Prolactine, a protein that in humans is best known for its role in enabling females, to produce milk. It is sometimes classified as a gonadotropin although in humans it has only a weak luteotropic effect while the effect of suppressing classical gonadotropic hormones is more important. In humans, prolactin (Pic. 1) is produced at least in the anterior pituitary, decidua, myometrium, breast, lymphocytes, leukocytes and prostate. Prolactin within the normal reference ranges (Pic. 2) can act as a weak gonadotropin but at the same time suppresses GnRH secretion. Dopamine (DA) holds a predominant role in the regulation of prolactin (PRL) secretion. DA provides inhibitory control over the secretion of prolactin (Pic. 3). Physiologic levels of prolactin in males enhance luteinizing hormone-receptors in Leydig cells, resulting in testosterone secretion, which leads to spermatogenesis.
Prolactin has a wide range of effects:
- Stimulates the mammary glands to produce milk (lactation): increased serum concentrations of prolactin during pregnancy cause enlargement of the mammary glands of the breasts and prepare for the production of milk. Milk production normally starts when the levels of progesterone fall by the end of pregnancy and a suckling stimulus is present.
- Provides the body with sexual gratification after sexual acts: The hormone counteracts the effect of dopamine, which is responsible for sexual arousal. This is thought to cause the sexual refractory period. The amount of prolactin can be an indicator for the amount of sexual satisfaction and relaxation. Unusually high amounts are suspected to be responsible for impotence and loss of libido.
Efect of hormonal action during pregnancy and after childbirth:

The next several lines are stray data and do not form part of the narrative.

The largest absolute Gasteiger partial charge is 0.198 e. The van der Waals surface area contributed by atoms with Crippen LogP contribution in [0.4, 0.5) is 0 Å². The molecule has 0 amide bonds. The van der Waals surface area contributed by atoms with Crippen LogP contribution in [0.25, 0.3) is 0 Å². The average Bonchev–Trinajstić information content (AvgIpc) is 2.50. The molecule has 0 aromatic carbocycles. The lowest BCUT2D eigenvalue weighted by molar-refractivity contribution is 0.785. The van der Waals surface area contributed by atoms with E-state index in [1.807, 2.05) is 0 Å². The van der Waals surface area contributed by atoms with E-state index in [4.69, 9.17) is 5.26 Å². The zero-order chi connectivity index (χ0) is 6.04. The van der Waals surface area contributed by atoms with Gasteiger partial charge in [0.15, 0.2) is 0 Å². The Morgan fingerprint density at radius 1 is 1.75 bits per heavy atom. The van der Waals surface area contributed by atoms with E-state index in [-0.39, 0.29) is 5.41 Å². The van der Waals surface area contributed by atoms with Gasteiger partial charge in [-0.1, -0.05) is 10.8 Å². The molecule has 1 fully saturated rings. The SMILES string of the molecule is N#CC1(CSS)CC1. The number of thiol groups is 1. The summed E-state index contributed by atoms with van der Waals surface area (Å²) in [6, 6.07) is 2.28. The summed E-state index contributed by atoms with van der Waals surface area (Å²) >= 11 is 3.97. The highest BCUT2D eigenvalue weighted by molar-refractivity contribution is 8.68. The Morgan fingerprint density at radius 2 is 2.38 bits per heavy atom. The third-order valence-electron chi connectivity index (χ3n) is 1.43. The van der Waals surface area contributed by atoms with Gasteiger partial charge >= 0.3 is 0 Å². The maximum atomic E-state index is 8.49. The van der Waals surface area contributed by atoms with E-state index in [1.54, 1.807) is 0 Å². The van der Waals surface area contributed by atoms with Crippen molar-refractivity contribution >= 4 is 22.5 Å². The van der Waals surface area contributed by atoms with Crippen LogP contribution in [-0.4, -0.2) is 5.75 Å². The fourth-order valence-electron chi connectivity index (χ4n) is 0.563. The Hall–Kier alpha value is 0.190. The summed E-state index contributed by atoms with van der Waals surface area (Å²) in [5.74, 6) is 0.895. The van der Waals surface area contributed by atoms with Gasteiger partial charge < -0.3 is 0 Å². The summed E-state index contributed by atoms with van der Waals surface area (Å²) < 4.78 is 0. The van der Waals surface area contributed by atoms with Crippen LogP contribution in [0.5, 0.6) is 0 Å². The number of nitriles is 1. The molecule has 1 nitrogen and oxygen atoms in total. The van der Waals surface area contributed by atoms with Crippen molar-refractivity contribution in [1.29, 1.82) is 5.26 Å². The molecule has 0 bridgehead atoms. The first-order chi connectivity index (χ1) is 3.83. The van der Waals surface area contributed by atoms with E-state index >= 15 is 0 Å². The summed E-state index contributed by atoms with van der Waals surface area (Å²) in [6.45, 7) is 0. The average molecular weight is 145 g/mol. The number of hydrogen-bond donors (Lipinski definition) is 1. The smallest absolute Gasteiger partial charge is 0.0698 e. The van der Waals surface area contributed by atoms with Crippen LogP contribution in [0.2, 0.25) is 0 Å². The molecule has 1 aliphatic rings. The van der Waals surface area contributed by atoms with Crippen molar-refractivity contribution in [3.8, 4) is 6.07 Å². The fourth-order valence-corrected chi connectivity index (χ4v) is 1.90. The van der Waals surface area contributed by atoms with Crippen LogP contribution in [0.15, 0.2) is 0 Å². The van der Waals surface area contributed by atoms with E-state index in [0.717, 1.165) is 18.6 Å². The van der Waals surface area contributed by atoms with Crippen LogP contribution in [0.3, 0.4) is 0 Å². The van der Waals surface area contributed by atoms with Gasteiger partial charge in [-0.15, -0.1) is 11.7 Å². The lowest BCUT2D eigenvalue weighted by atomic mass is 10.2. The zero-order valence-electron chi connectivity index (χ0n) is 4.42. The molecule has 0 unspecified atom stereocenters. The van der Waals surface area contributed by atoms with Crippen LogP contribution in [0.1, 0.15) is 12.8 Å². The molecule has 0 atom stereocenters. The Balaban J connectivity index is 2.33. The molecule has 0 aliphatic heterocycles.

- During pregnancy, high circulating concentrations of estrogen and progesterone increase prolactin levels by 10- to 20-fold. However, at the same time, estrogen, as well as progesterone, inhibit the stimulatory effects of prolactin on milk production. It is the abrupt drop of estrogen and progesterone levels following delivery that allows prolactin — which temporarily remains high — to induce lactation.
- After childbirth, prolactin levels fall as the internal stimulus for them is removed. Sucking by the baby on the nipple then promotes further prolactin release, maintaining the ability to lactate. The sucking activates mechanoreceptors in and around the nipple. These signals are carried bynerve fibers through the spinal cord to the hypothalamus, where changes in the electrical activity of neurons that regulate the pituitary gland cause increased prolactin secretion. The suckling stimulus also triggers the release of oxytocin from the posterior pituitary gland, which triggers milk let-down: Prolactin controls milk production (lactogenesis) but not the milk-ejection reflex; the rise in prolactin fills the breast with milk in preparation for the next feed.
High prolactin levels can also contribute to mental health issues
Prolactin levels peak during REM sleep (the stage of sleep during which most brain activity and dreams occur), and in the early morning. Levels can rise after:
- minor surgical procedures
- following epileptic seizures
- physical or emotional stress
Prolactin levels have also been found to rise with use of the drug MDMA (Ecstasy), leading to speculation that prolactin may have a role in the post-orgasmic state as well as decreased sexual desire.
Prolactin receptors are present in the mammillary glands, ovaries, pituitary glands, heart, lung, thymus, spleen, liver, pancreas, kidney, adrenal gland, uterus, skeletal muscle, skin, and areas of the central nervous system. When prolactin binds to the receptor, it causes it to dimerize with another prolactin receptor.
Hypersecretion of prolactin is more common than hyposecretion. Hyperprolactinemia is the most frequent abnormality of the anterior pituitary tumors, termed prolactinomas. Prolactinomas may disrupt the hypothalamic-pituitary- gonadal axis as prolactin tends to suppress the secretion of gonadotropin-releasing hormone (GnRH) from the hypothalamus and in turn decreases the secretion of follicle-stimulating hormone (FSH) and luteinizing hormone (LH) from the anterior pituitary, therefore disrupting the ovulatory cycle in females. Such hormonal changes may manifest as amenorrhea and infertility in females as well as impotence in males. Inappropriate lactation (galactorrhoea) is another important clinical sign of prolactinomas, which may be treated with the administration of bromocriptine, which is an agonist of the dopamine D2 receptor.
Hyperprolactinaemia, or excess serum prolactin, is associated with hypoestrogenism, anovulatory infertility, oligomenorrhoea, unexpected lactation, and loss of libido in women, and erectile dysfunction and loss of libido in men.